New Neighborhood Power: Informal Popular Committees and Changing Local Governance in Egypt
Cilja Harders, Dina Wahba – 2017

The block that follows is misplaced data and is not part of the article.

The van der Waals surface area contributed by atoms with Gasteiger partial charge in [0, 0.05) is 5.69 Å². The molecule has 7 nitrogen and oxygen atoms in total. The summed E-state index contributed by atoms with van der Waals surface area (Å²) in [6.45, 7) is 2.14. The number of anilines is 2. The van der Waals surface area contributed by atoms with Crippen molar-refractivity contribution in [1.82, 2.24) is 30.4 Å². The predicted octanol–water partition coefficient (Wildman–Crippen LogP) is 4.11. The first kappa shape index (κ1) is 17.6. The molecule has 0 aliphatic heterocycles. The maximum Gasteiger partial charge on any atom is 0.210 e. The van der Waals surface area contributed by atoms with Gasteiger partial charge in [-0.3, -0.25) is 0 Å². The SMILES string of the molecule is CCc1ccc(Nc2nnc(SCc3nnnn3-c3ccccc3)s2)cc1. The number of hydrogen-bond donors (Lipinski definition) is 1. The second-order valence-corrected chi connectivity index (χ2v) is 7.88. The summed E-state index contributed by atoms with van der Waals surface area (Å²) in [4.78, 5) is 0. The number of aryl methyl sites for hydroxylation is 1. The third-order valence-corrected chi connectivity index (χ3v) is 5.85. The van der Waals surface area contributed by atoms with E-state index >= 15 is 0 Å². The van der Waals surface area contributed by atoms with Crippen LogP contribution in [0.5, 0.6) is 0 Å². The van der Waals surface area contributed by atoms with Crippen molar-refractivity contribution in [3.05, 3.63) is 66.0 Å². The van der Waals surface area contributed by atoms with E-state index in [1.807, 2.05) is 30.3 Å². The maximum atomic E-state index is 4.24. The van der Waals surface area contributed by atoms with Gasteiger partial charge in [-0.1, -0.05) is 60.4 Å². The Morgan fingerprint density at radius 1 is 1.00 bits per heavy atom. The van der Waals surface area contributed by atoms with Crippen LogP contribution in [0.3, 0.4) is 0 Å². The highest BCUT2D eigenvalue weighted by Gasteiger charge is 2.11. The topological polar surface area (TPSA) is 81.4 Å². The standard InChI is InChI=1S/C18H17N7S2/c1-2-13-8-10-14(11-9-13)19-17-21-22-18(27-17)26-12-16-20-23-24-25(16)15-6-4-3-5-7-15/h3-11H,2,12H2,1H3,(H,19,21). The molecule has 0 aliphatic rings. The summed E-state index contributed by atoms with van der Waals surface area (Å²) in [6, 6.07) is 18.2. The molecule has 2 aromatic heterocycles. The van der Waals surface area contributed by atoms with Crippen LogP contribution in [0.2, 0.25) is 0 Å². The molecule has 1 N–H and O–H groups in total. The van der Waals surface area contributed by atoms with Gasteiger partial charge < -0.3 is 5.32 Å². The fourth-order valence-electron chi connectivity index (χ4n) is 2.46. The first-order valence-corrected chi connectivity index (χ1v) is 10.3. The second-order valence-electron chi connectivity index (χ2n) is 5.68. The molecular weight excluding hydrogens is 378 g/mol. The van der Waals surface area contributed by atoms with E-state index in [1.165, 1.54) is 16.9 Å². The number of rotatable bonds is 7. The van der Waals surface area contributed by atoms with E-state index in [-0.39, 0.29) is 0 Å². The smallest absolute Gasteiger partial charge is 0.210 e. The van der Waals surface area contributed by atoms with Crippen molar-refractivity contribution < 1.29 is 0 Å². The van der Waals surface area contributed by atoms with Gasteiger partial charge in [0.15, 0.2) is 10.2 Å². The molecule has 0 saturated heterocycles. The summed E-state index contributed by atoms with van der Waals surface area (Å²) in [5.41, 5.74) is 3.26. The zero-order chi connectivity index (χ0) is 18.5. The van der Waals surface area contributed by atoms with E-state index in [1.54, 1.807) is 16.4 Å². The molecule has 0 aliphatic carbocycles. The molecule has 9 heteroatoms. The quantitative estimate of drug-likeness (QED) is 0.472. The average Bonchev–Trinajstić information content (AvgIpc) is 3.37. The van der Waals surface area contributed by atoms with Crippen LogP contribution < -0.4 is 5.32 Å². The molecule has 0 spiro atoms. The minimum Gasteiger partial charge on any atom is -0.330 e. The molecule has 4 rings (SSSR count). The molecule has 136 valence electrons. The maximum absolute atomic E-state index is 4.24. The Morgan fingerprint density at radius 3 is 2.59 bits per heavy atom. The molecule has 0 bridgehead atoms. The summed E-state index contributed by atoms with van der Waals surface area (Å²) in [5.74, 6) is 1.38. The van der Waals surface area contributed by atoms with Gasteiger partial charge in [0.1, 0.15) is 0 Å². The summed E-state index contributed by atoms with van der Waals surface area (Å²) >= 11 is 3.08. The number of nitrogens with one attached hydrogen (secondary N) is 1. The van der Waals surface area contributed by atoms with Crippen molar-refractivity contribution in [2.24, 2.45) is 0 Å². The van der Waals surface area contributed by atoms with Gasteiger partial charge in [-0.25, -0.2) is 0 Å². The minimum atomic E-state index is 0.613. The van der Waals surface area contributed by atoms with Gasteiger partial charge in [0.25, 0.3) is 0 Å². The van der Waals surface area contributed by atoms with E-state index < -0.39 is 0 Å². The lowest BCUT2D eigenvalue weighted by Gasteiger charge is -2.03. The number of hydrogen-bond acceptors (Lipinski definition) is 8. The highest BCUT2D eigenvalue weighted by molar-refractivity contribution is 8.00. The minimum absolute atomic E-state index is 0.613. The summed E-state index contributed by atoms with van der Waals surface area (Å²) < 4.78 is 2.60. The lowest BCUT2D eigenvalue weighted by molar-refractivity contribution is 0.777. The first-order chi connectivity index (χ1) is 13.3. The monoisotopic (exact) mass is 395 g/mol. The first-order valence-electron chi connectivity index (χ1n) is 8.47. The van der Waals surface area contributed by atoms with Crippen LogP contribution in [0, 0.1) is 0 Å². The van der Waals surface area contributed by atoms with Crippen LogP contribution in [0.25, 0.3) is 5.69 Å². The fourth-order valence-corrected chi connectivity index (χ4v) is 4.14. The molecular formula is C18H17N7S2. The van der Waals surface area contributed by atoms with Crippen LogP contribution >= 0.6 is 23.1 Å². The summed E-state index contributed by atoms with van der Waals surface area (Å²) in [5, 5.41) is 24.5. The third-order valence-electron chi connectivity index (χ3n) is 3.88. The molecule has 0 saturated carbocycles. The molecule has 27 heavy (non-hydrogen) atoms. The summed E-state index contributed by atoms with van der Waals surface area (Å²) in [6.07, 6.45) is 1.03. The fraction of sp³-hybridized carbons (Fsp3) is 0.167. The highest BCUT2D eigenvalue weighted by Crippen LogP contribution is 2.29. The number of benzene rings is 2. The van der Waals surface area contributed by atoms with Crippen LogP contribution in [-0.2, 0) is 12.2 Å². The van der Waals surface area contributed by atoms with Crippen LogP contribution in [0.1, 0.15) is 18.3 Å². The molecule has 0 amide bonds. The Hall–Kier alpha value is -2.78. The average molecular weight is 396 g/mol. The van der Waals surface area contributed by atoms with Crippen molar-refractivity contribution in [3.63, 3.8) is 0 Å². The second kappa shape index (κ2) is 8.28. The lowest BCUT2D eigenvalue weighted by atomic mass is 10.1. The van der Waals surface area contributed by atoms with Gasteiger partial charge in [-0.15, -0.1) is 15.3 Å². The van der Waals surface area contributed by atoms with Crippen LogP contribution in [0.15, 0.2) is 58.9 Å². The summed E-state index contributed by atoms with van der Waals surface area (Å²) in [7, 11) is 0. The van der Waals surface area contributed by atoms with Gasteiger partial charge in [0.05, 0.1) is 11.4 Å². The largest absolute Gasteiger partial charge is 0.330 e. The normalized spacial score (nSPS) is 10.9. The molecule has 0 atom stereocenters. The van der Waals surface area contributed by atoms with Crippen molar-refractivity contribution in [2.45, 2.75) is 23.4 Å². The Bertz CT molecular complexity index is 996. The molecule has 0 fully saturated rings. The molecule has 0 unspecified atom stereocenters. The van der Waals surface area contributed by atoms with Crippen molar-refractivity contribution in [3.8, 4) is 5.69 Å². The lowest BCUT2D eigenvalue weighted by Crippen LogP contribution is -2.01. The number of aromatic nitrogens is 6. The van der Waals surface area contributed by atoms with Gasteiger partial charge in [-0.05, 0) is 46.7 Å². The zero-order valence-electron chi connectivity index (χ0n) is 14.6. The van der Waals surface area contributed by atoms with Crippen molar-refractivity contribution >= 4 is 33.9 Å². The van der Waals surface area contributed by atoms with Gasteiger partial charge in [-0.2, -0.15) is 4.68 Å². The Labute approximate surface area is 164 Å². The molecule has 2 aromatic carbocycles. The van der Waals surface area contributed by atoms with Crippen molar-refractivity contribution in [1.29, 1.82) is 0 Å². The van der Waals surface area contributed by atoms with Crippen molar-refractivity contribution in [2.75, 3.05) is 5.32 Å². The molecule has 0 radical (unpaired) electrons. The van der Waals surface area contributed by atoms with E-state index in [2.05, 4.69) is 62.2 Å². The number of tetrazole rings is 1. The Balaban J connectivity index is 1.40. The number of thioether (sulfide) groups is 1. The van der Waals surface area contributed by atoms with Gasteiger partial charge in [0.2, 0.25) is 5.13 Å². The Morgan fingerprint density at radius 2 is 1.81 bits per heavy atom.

After the uprising of 2011, new forms of political participation emerged, among them the popular committees (lijan sha’abiyah). Initially convened mainly to ensure security at the neighborhood level, the committees came to life after the withdrawal of police forces from the public in Cairo, Alexandria, Suez, Port Said, and many towns of the Nile Delta. After the initial eighteen days of the Egyptian revolution, the popular committees expanded their activities and, in different ways in different places, became vehicles to advocate for local needs through informal and formal channels. To a limited degree, the committees gave voice to groups and individuals that had been marginalized. Drawing on original fieldwork in several neighborhoods of Cairo and Giza, the authors argue that the committees embody a new form of political participation in Egypt, which has endured despite the country’s sharp return to authoritarianism. Although the committee are varied and imperfectly democratic, they are a dividend of the revolution that will continue to be relevant in Egypt’s political future.